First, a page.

The body louse has been shown to be a carrier of the bacterial agents that cause relapsing fever, trench fever, and epidemic typhus: Borrelia recurrentis, Bartonella quintana, and Rickettsia prowazekii, respectively. The louse carries the bacteria within its gut.
B. recurrentis is responsible for causing the disease relapsing fever. It is transmitted from one human to another when the fecal material of a human body louse gains entry into the bloodstream. This bacterium is unique in that it can rearrange its surface proteins. This is believed to be the reason for the relapsing and recurrent fevers: The host immune system reacts in a periodic manner to the changing surface of the bacteria.
B. quintana is a bacterium that is transmitted through the feces of the louse. After a louse defecates on a patient’s skin and the patient scratches, the stool and the bacteria are implanted into the skin, which causes infection. Also, the louse often bites after defecating and causes skin trauma that transfers the bacteria into the skin. B. quintana is the etiologic agent of trench fever, bacillary angiomatosis, and peliosis and has also been shown to cause endocarditis. B. quintana infections are most commonly seen in patients who are infected with the human immunodeficiency virus and in homeless individuals.
R. prowazekii is an obligate intracellular parasite that is transmitted to humans through the feces of the human body louse. The natural environmental reservoir for this bacterium is the flying squirrel (Glaucomys volans). The infected louse feeds on the human, and the fecal material that contains the R. prowazekii bacteria is deposited into the fresh wound, allowing for infectious transfer. This infection is most frequently seen during times of war, when individuals are in close contact with one another for significant periods. Signs and symptoms of epidemic typhus include fever, rash, pain, delirium, and other constitutional symptoms.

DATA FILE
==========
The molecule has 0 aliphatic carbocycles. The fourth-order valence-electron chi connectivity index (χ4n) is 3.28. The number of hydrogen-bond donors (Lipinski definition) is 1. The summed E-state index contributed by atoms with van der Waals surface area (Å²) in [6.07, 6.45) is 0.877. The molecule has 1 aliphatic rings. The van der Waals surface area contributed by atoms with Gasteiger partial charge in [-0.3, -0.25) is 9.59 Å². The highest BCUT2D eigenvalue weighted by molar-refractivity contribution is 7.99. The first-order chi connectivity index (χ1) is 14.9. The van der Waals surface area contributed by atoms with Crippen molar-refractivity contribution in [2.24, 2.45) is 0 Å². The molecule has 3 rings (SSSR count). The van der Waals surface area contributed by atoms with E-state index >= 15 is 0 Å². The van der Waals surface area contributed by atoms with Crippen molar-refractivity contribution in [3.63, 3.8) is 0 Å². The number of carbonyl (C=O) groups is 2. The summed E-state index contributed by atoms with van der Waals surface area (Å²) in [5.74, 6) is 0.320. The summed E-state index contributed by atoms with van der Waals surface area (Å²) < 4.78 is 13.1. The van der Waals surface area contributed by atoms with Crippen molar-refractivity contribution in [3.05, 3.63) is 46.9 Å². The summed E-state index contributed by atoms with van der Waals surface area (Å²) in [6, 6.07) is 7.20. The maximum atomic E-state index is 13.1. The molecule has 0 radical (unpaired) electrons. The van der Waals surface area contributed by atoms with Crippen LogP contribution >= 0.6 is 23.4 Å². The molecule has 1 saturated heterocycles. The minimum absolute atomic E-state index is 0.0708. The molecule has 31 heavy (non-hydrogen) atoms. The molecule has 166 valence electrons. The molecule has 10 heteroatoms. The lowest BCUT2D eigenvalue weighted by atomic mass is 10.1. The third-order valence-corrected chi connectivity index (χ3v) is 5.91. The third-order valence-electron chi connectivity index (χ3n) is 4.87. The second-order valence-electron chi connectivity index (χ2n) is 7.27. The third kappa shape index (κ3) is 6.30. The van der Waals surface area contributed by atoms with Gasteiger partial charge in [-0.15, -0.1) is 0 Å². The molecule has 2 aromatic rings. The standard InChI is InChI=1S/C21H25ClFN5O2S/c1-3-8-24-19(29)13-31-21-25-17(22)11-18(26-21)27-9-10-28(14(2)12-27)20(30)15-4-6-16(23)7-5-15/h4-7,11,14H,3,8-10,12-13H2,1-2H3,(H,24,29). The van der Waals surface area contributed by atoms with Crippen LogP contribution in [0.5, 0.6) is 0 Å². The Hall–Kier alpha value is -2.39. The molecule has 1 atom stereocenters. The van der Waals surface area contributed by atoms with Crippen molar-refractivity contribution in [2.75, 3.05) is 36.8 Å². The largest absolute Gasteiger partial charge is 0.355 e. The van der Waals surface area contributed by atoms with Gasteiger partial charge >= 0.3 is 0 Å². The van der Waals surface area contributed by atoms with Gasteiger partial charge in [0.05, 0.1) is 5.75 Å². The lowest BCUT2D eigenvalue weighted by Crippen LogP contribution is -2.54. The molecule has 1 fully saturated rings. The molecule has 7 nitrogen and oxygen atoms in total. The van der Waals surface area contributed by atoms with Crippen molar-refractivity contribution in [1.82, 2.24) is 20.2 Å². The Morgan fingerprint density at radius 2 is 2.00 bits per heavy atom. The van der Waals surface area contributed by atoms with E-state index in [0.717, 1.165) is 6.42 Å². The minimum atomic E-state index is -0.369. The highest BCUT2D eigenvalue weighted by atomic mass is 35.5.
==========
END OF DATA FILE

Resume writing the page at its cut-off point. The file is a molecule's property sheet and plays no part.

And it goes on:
Pathogenesis: P. humanus capitis affects humans and has a high propensity to infest the scalp. These lice live on the host and periodically take a blood meal from the scalp or neck area. In patients with very long hair, the blood meal may be taken from the back or any area of skin that is in contact with the hair. The lice are able to reproduce rapidly. The females, which are a bit larger than the males, lay eggs that hatch and develop into adults capable of reproducing within 4 weeks.
Histology: The histological findings on skin biopsy are similar among all forms of louse bites. Histological evaluation cannot differentiate a louse bite from any other insect bite with certainty. Skin biopsies are rarely performed in these cases, because the diagnosis is made clinically. Biopsy specimens show a nonspecific, mixed superficial and deep inflammatory infiltrate with eosinophils. This may suggest a bite reaction. Unlike tick bites or scabies, in which occasionally tick parts or scabies mites are seen in a biopsy specimen, a biopsy from a patient with a lice infestation will never show mouth parts or other elements of the louse.
|CLINICAL FINDINGS AND MANAGEMENT OF LICE|
Therapy for body lice also requires complete disinfection of the household or living areas. Overtly infested clothing should be thrown away. Professional fumigation should be considered.